Article
Full-text available
Assessing the long-term dynamics of mountain landscapes that are influenced by large-scale natural and anthropogenic disturbances and a changing climate is a complex subject. In this study, a landscape-level ecological model was modified to this end. We describe the structure and evaluation of the fire sub-model of the new landscape model LandClim,...
Article
Aim An understanding of past relationships between fire occurrence and climate variability will help to elucidate the implications of climate-change scenarios for future patterns of wildfire. In the present study we investigate the relationships between subalpine-zone fire occurrence and climate variability and broad-scale climate patterns in the P...
Article
Aim The historical variability of fire regimes must be understood in the context of drivers of the occurrence of fire operating at a range of spatial scales from local site conditions to broad-scale climatic variation. In the present study we examine fire history and variations in the fire regime at multiple spatial and temporal scales for subalpin...
Article
Understanding the effect of variation in climate on large-fire occurrence across broad geographic areas is central to effective fire hazard assessment. The El Nino- Southern Oscillation (ENSO) and the Pacific Decadal Oscillation (PDO) affect winter tem- perature and precipitation regimes in western North America through mid-latitude tele- connectio...
Article
Aim In this study we examine fire history (i.e. c. 500 yr bp to present) of Araucaria–Nothofagus forests in the Andes cordillera of Chile. This is the first fire history developed from tree rings for an Araucaria–Nothofagus forest landscape. Location The fire history was determined for the Quillelhue watershed on the north side of Lanin volcano in...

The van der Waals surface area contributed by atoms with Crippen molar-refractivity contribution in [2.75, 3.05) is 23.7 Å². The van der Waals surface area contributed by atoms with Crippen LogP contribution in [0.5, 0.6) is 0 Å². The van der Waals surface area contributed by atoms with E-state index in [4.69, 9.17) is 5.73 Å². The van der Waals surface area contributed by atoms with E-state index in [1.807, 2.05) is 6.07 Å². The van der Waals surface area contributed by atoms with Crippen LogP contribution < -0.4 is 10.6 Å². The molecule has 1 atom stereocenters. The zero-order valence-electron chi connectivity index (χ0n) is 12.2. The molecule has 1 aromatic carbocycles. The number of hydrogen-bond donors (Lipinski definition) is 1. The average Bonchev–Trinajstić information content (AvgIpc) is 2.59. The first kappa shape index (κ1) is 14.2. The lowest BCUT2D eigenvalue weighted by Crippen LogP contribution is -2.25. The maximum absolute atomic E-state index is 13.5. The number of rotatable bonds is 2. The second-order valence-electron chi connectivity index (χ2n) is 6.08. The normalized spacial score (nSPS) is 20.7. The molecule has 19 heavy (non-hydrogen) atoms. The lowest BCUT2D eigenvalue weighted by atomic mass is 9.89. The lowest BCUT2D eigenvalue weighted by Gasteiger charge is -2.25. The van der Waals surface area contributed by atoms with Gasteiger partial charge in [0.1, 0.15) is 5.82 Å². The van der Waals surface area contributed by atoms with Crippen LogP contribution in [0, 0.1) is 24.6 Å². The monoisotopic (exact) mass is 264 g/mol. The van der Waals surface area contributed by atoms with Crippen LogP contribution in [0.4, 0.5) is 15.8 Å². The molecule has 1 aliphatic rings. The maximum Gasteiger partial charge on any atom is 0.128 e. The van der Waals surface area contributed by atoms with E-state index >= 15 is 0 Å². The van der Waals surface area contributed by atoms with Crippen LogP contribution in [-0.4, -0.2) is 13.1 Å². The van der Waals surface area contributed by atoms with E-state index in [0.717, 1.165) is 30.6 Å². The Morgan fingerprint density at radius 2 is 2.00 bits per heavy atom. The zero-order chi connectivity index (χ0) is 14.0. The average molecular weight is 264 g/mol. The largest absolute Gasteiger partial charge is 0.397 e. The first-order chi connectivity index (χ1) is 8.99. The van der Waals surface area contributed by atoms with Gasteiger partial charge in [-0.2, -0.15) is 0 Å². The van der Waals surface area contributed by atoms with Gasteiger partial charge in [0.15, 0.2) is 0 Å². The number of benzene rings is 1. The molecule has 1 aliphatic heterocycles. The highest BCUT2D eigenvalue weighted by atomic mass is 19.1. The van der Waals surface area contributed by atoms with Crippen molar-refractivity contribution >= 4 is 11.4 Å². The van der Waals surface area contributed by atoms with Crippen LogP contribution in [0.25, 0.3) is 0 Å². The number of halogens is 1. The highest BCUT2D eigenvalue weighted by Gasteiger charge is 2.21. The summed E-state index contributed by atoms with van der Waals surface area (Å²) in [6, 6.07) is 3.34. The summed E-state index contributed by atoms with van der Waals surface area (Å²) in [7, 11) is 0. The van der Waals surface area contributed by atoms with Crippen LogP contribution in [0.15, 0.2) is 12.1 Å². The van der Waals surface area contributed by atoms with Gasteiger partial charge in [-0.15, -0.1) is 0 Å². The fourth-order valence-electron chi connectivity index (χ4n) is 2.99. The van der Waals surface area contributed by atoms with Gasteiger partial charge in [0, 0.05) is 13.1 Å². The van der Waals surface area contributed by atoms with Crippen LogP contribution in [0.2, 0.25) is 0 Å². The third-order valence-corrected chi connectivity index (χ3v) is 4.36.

Article
We investigated interannual and multidecadal variability in fire regimes, as related to climate and human land-use in Pike National Forest, central Colorado. Short and long-term trends in fire-scar records were related to tree-ring proxy records of moisture availability and to variability in El Nino - Southern Oscillation (ENSO). Fire occurrence is...
Article
Full-text available
Resource managers rely on knowledge of fire history to guide management decisions, but for the subalpine zone of the Colorado Front Range little information exists on fire history documenting changes in fire regimes over the past several centuries. We examined fire history at 13 high elevation sites in the Colorado Front Range to detect long-term t...

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Projects

Projects (6)
Project
Fire is the most important disturbance influencing Araucaria-Nothofagus forest of south-central Chile. We are investigating the influence of burn severity on tree regeneration.
Project
We are addressing the ecological legacies of multiple disturbance events; if the severity of the 1970s mountain pine beetle outbreak had a measurable influence on burn severity in wildfires in the ensuing decades. The long-term perspective of this retrospective study is relevant to the future of our forests, as much of the current landscape impacted by the recent beetle outbreak is maturing.
Project
Little attention has been given to the effect of top down climatic controls on the condition of forest across the region, with respect to both dry periods and extreme drought years. We assessed the relationship between recent satellite imagery and the condition of vegetation on the ground; then backcast the relationship over the last thirty years to determine when and where change occurred. We hypothesized the long-term trajectory of forest condition could be used to highlight areas of forest that are resistant, persistent or vulnerable to severe drought. Our findings identify spatially explicit patterns of long-term trends anchored with ground based evidence which provides a long-term perspective for the resource management of this area.